Please note:
Some patients with manic-depressive illness may enter into a manic phase. This
is characterized by unusual and rapidly changing ideas, inappropriate happiness
and excessive physical activity. If you experience this, contact your doctor.
Symptoms such as restlessness or difficulty in sitting or standing still can also
occur during the first weeks of the treatment. Tell your doctor immediately if you
experience these symptoms.
Special information relating to your disease
As with other medicines used to treat depression or related diseases, the
improvement is not achieved immediately. After the start of Cipramil treatment it
may take several weeks before you experience any improvement. In the
beginning of the treatment certain patients may experience increased anxiety,
which will disappear during continued treatment. Therefore, it is very important
that you follow exactly your doctor’s orders and do not stop the treatment or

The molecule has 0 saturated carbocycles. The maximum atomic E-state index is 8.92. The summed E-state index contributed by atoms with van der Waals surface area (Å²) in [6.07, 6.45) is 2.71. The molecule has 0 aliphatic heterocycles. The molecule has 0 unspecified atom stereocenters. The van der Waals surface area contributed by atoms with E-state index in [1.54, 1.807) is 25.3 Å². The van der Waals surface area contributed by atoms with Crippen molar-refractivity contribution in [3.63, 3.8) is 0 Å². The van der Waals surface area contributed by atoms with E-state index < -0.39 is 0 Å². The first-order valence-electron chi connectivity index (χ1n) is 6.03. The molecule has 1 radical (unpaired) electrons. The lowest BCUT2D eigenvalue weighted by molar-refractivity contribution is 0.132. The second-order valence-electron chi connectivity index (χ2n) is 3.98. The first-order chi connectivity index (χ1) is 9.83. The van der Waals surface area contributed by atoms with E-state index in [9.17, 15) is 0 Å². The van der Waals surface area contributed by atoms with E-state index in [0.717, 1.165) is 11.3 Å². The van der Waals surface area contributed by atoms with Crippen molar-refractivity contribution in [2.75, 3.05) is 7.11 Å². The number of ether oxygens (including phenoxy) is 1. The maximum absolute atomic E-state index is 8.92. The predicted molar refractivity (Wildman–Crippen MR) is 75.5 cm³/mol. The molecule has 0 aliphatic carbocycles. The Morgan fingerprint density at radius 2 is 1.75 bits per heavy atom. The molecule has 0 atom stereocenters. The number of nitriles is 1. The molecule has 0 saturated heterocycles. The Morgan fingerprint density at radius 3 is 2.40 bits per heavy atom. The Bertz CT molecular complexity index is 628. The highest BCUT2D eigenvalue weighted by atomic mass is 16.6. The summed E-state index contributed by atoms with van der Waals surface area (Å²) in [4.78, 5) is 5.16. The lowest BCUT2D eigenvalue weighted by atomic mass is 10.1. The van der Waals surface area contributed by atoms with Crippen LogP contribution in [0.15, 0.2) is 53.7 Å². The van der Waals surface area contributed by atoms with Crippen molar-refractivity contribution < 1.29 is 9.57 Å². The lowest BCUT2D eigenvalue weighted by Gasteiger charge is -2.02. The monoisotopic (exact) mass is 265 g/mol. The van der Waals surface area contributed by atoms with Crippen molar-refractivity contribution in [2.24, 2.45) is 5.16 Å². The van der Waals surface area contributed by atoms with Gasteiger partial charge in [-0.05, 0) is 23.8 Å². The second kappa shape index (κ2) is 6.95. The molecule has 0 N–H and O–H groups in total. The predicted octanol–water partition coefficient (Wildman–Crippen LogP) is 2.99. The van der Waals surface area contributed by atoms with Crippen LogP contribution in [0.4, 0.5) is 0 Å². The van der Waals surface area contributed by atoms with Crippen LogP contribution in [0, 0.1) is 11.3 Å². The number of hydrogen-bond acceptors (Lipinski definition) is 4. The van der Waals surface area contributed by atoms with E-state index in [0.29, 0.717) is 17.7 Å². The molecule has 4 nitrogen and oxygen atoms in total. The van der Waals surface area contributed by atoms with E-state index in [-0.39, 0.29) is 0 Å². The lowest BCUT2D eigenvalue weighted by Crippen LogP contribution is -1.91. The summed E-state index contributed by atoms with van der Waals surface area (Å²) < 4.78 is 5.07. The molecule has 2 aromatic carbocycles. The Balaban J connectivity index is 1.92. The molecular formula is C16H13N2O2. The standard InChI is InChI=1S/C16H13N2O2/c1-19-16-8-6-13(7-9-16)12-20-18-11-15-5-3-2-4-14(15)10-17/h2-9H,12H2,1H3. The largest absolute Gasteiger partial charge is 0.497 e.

change the dose without consulting your doctor.
Thoughts of suicide and worsening of your depression or anxiety disorder
If you are depressed and/or have anxiety disorders you can sometimes have
thoughts of harming or killing yourself. These may be increased when first starting
antidepressants, since these medicines all take time to work, usually about two
weeks but sometimes longer.
You may be more likely to think like this:
 If you have previously had thoughts about killing or harming yourself.
 If you are a young adult. Information from clinical trials has shown an
increased risk of suicidal behaviour in adults aged less than 25 years with
psychiatric conditions who were treated with an antidepressant.
If you have thoughts of harming or killing yourself at any time, contact your
doctor or go to a hospital straight away.
You may find it helpful to tell a relative or close friend that you are depressed
or have an anxiety disorder, and ask them to read this leaflet. You might ask them
to tell you if they think your depression or anxiety is getting worse, or if they are